Swift changes could make a big difference, at little extra cost
A return to 2011 rates, reinstatement of grants for legal aid trainees, and restored funding for social welfare work. Carol Storer sets out the main points of LAPG’s ‘manifesto for legal aid’
The Legal Aid Practitioners Group has published a manifesto urging the next government to deal with the damaging impact of civil and criminal legal cuts, and rebuild a sustainable quality system. The civil cuts introduced by the Legal Aid Sentencing and Punishment of Offenders (LAPSO) Act 2012, removing whole areas of law from scope, have prevented thousands of vulnerable people accessing even the most basic legal advice and led to a catastrophic reduction in the number of providers, creating advice deserts across the country.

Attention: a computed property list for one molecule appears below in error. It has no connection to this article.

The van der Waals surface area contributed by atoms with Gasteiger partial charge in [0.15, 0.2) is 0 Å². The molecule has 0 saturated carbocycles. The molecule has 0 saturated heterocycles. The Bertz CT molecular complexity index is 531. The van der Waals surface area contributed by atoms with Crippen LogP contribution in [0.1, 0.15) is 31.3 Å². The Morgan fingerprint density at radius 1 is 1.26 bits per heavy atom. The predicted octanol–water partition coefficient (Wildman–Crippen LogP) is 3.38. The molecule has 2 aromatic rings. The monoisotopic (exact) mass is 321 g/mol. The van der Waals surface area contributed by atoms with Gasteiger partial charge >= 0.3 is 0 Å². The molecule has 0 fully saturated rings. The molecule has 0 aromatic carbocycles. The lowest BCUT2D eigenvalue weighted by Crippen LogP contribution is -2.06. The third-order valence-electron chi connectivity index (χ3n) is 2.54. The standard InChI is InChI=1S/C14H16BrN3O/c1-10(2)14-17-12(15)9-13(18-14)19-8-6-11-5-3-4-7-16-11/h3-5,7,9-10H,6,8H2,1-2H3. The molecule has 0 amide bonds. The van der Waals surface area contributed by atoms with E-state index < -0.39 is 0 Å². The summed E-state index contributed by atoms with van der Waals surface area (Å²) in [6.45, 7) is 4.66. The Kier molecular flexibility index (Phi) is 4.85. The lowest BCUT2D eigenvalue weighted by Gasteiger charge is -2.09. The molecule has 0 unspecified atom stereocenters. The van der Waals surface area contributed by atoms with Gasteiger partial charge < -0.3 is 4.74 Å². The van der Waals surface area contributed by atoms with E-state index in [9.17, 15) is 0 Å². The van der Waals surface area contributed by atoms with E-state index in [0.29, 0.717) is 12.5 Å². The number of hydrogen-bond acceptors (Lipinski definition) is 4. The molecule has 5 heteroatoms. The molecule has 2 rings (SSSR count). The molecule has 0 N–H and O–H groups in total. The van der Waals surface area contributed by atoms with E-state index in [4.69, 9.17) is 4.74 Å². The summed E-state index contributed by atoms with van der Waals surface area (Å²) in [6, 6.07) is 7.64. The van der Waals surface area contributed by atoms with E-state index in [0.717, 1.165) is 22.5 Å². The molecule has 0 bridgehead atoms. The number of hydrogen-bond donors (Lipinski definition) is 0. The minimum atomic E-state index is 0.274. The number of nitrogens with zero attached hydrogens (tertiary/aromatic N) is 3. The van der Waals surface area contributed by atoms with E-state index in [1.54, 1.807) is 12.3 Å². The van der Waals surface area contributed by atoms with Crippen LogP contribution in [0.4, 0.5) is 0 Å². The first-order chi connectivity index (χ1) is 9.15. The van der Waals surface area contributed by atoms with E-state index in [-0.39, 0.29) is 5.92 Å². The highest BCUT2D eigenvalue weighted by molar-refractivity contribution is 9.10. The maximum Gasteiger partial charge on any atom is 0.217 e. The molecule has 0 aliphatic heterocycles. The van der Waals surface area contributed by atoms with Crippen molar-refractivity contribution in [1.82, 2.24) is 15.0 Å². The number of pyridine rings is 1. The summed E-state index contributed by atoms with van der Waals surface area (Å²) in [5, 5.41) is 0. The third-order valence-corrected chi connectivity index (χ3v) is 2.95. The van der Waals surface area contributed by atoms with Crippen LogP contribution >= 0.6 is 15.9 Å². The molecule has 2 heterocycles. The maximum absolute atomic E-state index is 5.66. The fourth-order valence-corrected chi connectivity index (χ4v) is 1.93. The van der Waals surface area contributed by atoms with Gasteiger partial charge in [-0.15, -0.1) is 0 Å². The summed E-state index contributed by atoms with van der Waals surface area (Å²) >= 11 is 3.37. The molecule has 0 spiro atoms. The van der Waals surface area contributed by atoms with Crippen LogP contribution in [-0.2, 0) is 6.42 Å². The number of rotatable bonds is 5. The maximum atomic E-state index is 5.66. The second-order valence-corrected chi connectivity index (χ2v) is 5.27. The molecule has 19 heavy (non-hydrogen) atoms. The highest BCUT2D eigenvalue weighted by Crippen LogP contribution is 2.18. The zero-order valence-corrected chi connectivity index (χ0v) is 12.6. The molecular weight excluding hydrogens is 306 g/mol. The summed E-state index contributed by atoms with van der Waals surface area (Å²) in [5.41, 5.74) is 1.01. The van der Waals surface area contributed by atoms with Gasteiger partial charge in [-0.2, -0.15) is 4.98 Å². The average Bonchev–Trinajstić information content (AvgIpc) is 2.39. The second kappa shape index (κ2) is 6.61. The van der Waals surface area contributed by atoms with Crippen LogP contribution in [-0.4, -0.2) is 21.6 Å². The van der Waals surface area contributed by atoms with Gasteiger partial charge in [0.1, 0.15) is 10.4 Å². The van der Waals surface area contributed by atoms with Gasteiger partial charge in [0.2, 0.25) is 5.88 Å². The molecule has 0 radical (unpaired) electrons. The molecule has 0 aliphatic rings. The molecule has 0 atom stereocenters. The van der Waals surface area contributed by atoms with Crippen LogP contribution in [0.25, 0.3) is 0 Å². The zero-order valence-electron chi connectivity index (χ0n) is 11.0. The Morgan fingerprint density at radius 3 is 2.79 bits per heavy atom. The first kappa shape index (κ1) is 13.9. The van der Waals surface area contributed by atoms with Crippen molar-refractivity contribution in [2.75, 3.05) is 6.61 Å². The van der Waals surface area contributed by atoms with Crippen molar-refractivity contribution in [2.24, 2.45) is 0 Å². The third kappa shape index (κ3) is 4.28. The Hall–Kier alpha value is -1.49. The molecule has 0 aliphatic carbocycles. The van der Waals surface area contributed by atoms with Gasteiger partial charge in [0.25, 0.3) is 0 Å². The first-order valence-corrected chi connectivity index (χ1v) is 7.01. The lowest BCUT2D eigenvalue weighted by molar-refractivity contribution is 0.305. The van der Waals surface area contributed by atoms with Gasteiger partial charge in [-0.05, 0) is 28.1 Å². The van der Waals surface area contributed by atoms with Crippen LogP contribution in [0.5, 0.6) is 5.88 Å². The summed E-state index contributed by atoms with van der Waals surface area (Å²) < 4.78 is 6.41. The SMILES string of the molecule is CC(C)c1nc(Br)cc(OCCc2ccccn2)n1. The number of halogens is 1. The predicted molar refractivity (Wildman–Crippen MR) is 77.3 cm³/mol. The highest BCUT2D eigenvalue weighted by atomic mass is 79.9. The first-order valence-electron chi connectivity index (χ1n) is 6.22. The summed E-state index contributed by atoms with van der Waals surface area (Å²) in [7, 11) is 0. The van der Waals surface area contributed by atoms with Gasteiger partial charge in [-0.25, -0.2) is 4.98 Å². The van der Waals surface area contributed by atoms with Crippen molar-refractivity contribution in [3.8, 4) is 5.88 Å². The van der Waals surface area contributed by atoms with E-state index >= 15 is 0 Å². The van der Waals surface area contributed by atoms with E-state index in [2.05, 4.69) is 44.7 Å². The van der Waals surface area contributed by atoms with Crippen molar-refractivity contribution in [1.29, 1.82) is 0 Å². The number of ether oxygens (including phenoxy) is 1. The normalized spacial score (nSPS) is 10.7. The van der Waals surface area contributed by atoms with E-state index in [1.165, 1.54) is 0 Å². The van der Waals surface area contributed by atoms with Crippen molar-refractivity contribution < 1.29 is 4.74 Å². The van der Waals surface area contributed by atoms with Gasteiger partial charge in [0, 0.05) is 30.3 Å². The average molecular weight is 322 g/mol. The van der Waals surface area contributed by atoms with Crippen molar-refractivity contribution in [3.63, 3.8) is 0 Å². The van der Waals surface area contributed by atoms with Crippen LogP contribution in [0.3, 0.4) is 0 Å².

Meanwhile, the criminal justice system faces a crisis, following devastating funding cuts and plans to reform contacting arrangements, currently the subject of legal challenge.
The result is societal inequality at an unacceptable level, that has further marginalised already vulnerable groups. The intended savings have not materialised, but led to increased knock-on costs across the public sector.
Our manifesto is intended to be a starting point for dialogue to provide suggestions where swift change could make a big difference, achieving considerable savings and enhanced justice, without significant expense.